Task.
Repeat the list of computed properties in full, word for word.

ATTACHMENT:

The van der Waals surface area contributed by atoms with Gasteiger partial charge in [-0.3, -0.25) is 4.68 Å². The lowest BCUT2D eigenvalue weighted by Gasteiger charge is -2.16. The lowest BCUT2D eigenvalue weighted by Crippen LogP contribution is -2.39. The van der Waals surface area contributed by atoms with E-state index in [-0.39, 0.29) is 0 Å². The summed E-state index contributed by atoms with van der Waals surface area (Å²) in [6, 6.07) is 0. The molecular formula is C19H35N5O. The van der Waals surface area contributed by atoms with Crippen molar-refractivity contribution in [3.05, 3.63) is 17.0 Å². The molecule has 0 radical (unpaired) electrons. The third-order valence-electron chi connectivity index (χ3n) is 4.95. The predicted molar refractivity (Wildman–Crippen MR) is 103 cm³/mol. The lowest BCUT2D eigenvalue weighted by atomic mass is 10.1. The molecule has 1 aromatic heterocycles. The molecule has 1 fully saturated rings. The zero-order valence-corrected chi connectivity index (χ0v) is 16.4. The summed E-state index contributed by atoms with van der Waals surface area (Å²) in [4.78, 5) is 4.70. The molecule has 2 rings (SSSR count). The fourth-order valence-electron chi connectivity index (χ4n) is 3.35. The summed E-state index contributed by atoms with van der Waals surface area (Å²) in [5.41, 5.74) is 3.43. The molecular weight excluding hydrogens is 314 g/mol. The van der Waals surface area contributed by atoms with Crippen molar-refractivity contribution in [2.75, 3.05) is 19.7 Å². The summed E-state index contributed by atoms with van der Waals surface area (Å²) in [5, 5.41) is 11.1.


The van der Waals surface area contributed by atoms with Gasteiger partial charge in [-0.3, -0.25) is 4.68 Å². The lowest BCUT2D eigenvalue weighted by Gasteiger charge is -2.16. The lowest BCUT2D eigenvalue weighted by Crippen LogP contribution is -2.39. The van der Waals surface area contributed by atoms with E-state index in [-0.39, 0.29) is 0 Å². The summed E-state index contributed by atoms with van der Waals surface area (Å²) in [6, 6.07) is 0. The molecular formula is C19H35N5O. The van der Waals surface area contributed by atoms with Crippen molar-refractivity contribution in [3.05, 3.63) is 17.0 Å². The molecule has 0 radical (unpaired) electrons. The third-order valence-electron chi connectivity index (χ3n) is 4.95. The predicted molar refractivity (Wildman–Crippen MR) is 103 cm³/mol. The lowest BCUT2D eigenvalue weighted by atomic mass is 10.1. The molecule has 1 aromatic heterocycles. The molecule has 1 fully saturated rings. The zero-order valence-corrected chi connectivity index (χ0v) is 16.4. The summed E-state index contributed by atoms with van der Waals surface area (Å²) in [4.78, 5) is 4.70. The molecule has 2 rings (SSSR count). The fourth-order valence-electron chi connectivity index (χ4n) is 3.35. The summed E-state index contributed by atoms with van der Waals surface area (Å²) in [5.41, 5.74) is 3.43. The molecular weight excluding hydrogens is 314 g/mol. The van der Waals surface area contributed by atoms with Crippen molar-refractivity contribution in [2.75, 3.05) is 19.7 Å². The summed E-state index contributed by atoms with van der Waals surface area (Å²) in [5, 5.41) is 11.1.